Instead of every item having price tag, it would be so much more useful if they list out how much that same amount, invested, will be in say 10 years. That would kill the economy because no one will buy anything ever again, but everybody’s personal balance sheets will be so much more flush after a few years!

  • Phil says:

    Oh boy, where to begin.

    First of all, Americans don’t do a budget. I don’t know anyone who does. I preach about doing one here on this blog, and my answer to almost every post is, “Do a budget.” Really, how can you tell your money how to behave if you don’t assign it a mission. I have been doing a budget since 2007. I am a school teacher who lives in a very nice neighborhood, has a boat, and a camper. People assume I am in debt, but it is quite the opposite. I have two fully paid for cars as well. And I invest over $1000 per month and have a fully funded emergency fund.

    Secondly, as a school teacher, I have decided to tackle financial literacy where I can. I created a curriculum for my middle school students. When I show them what a life a debt costs them vs what a lifetime of investments creates for them, they are literally blown away. “Mr. Larsen, $100 per month invested will make me a millionaire someday?”. Yes it will.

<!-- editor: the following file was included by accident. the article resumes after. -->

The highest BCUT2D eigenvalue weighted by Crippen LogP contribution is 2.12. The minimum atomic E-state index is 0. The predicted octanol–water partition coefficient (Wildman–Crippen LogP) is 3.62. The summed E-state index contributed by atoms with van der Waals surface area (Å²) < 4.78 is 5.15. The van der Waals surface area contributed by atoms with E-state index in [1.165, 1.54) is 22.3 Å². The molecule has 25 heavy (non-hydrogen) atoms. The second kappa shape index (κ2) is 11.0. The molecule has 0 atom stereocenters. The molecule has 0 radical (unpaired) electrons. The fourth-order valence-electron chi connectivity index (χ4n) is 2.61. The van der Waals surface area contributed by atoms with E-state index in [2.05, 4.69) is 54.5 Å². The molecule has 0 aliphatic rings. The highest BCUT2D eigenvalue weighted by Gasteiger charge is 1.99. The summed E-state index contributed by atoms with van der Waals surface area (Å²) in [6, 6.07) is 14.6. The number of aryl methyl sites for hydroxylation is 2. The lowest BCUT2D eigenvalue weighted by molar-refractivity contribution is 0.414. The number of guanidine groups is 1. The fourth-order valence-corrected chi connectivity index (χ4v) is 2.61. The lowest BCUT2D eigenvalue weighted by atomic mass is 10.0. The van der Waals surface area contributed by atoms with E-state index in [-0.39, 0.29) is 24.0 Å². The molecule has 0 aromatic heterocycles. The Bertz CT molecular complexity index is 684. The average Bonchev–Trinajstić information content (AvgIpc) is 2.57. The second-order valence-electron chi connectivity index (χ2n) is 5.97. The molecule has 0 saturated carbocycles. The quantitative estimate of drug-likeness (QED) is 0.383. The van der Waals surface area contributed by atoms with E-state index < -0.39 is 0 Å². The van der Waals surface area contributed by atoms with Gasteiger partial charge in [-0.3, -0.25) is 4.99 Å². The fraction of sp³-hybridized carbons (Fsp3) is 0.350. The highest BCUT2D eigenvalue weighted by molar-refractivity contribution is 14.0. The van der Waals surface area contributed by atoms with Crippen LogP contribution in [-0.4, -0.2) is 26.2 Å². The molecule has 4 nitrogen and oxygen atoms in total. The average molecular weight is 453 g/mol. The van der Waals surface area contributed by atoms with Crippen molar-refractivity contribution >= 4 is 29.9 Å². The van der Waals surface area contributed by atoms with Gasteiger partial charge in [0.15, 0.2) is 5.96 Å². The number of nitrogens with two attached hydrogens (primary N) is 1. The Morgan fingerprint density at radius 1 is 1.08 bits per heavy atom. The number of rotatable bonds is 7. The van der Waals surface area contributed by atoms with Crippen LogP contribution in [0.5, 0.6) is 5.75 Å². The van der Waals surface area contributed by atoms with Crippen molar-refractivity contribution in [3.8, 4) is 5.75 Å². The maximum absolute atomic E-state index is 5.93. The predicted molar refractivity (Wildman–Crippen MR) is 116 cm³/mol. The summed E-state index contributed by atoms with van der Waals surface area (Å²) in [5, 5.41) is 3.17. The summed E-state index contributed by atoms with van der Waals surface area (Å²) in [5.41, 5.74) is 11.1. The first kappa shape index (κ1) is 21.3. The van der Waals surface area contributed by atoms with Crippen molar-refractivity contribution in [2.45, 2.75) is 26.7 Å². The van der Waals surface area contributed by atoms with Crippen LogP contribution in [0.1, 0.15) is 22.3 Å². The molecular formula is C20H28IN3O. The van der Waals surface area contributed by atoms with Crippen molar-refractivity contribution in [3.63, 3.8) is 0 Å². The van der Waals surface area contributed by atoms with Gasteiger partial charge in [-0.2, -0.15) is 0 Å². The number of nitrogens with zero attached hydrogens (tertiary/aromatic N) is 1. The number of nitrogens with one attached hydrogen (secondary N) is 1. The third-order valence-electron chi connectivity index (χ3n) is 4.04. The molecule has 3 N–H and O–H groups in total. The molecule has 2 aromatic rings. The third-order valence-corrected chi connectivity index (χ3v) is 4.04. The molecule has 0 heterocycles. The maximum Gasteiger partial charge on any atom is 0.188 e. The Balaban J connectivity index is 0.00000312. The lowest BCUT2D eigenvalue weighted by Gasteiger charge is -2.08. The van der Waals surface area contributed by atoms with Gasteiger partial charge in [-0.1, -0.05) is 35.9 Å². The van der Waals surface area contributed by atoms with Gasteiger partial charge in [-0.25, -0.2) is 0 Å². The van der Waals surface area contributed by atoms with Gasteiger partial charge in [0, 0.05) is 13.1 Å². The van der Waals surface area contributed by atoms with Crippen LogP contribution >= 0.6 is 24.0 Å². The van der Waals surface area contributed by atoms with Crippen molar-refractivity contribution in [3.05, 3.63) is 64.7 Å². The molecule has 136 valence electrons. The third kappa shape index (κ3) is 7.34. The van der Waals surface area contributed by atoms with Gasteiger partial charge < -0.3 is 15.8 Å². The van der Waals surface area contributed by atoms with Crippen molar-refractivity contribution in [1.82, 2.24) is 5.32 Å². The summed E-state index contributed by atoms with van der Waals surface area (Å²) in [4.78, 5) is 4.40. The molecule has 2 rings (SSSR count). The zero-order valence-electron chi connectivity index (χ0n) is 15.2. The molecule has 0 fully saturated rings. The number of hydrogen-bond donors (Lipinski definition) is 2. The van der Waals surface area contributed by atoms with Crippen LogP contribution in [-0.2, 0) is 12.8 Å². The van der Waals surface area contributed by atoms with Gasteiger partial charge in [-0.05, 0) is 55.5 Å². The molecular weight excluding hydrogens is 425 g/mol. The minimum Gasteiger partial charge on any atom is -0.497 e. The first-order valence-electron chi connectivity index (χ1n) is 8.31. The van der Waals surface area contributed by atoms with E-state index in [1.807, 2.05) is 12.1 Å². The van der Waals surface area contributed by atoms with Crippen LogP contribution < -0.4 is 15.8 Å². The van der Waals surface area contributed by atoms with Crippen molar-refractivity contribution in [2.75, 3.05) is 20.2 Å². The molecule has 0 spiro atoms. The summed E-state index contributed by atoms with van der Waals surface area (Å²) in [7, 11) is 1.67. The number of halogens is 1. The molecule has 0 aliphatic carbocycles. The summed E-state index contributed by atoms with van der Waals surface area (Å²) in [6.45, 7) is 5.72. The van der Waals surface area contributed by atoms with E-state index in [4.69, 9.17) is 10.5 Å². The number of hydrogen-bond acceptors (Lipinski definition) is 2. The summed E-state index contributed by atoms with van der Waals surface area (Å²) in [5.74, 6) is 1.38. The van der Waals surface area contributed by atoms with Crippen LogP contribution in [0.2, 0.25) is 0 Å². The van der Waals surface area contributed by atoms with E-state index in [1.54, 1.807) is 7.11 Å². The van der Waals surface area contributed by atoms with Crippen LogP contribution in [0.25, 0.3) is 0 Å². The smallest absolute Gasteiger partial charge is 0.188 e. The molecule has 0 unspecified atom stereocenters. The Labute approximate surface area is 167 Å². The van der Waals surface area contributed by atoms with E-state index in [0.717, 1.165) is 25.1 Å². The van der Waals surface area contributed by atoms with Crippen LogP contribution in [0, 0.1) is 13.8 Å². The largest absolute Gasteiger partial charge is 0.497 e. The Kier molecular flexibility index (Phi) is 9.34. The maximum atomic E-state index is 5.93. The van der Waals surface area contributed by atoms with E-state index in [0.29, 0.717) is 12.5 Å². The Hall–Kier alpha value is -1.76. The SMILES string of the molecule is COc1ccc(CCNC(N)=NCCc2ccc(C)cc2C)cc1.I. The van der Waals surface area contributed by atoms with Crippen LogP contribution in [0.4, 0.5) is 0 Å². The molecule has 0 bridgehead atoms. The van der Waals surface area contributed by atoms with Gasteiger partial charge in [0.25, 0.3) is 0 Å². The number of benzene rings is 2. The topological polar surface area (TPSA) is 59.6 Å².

Finally, I know this isn’t a political article, but since politics sadly interfere’s with so much of our lives today I would like to point out that if you give people the tools to succeed (see budget rant above), then people are more likely to get ahead, which in turns helps the jobless find jobs, and fix many of the other social ailments plaguing this country. I am tired of paying for other people’s mistakes and lack of planning.

    • David @ says:

      Budgets are important Phil, and thank you for continually reminding us of that fact. Once you know how much you spend, it’s so easy to cut and figure out how much you’ll need for the future too.

      A simple task of tracking your expense is such a powerful tool. And plus, it doesn’t even take that long to log once you start doing it consistently!